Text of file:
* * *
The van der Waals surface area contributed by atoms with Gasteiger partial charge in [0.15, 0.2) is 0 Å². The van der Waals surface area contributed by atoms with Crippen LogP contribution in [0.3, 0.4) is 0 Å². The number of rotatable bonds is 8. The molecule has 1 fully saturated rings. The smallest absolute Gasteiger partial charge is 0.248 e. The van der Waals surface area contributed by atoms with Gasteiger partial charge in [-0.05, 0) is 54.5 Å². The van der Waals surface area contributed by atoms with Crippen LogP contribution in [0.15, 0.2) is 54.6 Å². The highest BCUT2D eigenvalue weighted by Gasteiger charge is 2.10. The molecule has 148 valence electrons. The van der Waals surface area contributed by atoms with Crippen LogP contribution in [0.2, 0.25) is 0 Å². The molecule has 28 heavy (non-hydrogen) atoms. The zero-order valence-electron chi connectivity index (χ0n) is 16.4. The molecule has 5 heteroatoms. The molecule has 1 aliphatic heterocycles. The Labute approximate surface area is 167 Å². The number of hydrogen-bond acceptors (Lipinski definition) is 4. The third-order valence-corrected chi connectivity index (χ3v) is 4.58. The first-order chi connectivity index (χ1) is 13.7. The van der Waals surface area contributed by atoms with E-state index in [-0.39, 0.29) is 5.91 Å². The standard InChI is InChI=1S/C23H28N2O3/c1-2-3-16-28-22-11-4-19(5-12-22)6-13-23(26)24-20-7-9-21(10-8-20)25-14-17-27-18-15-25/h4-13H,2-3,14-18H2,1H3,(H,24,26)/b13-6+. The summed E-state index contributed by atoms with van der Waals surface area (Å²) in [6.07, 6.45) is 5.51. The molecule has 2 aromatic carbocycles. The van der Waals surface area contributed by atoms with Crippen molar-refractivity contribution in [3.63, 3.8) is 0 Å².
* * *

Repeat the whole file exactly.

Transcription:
The van der Waals surface area contributed by atoms with Gasteiger partial charge in [0.15, 0.2) is 0 Å². The van der Waals surface area contributed by atoms with Crippen LogP contribution in [0.3, 0.4) is 0 Å². The number of rotatable bonds is 8. The molecule has 1 fully saturated rings. The smallest absolute Gasteiger partial charge is 0.248 e. The van der Waals surface area contributed by atoms with Gasteiger partial charge in [-0.05, 0) is 54.5 Å². The van der Waals surface area contributed by atoms with Crippen LogP contribution in [0.15, 0.2) is 54.6 Å². The highest BCUT2D eigenvalue weighted by Gasteiger charge is 2.10. The molecule has 148 valence electrons. The van der Waals surface area contributed by atoms with Crippen LogP contribution in [0.2, 0.25) is 0 Å². The molecule has 28 heavy (non-hydrogen) atoms. The zero-order valence-electron chi connectivity index (χ0n) is 16.4. The molecule has 5 heteroatoms. The molecule has 1 aliphatic heterocycles. The Labute approximate surface area is 167 Å². The number of hydrogen-bond acceptors (Lipinski definition) is 4. The third-order valence-corrected chi connectivity index (χ3v) is 4.58. The first-order chi connectivity index (χ1) is 13.7. The van der Waals surface area contributed by atoms with E-state index in [-0.39, 0.29) is 5.91 Å². The standard InChI is InChI=1S/C23H28N2O3/c1-2-3-16-28-22-11-4-19(5-12-22)6-13-23(26)24-20-7-9-21(10-8-20)25-14-17-27-18-15-25/h4-13H,2-3,14-18H2,1H3,(H,24,26)/b13-6+. The summed E-state index contributed by atoms with van der Waals surface area (Å²) in [6.07, 6.45) is 5.51. The molecule has 2 aromatic carbocycles. The van der Waals surface area contributed by atoms with Crippen molar-refractivity contribution in [3.63, 3.8) is 0 Å².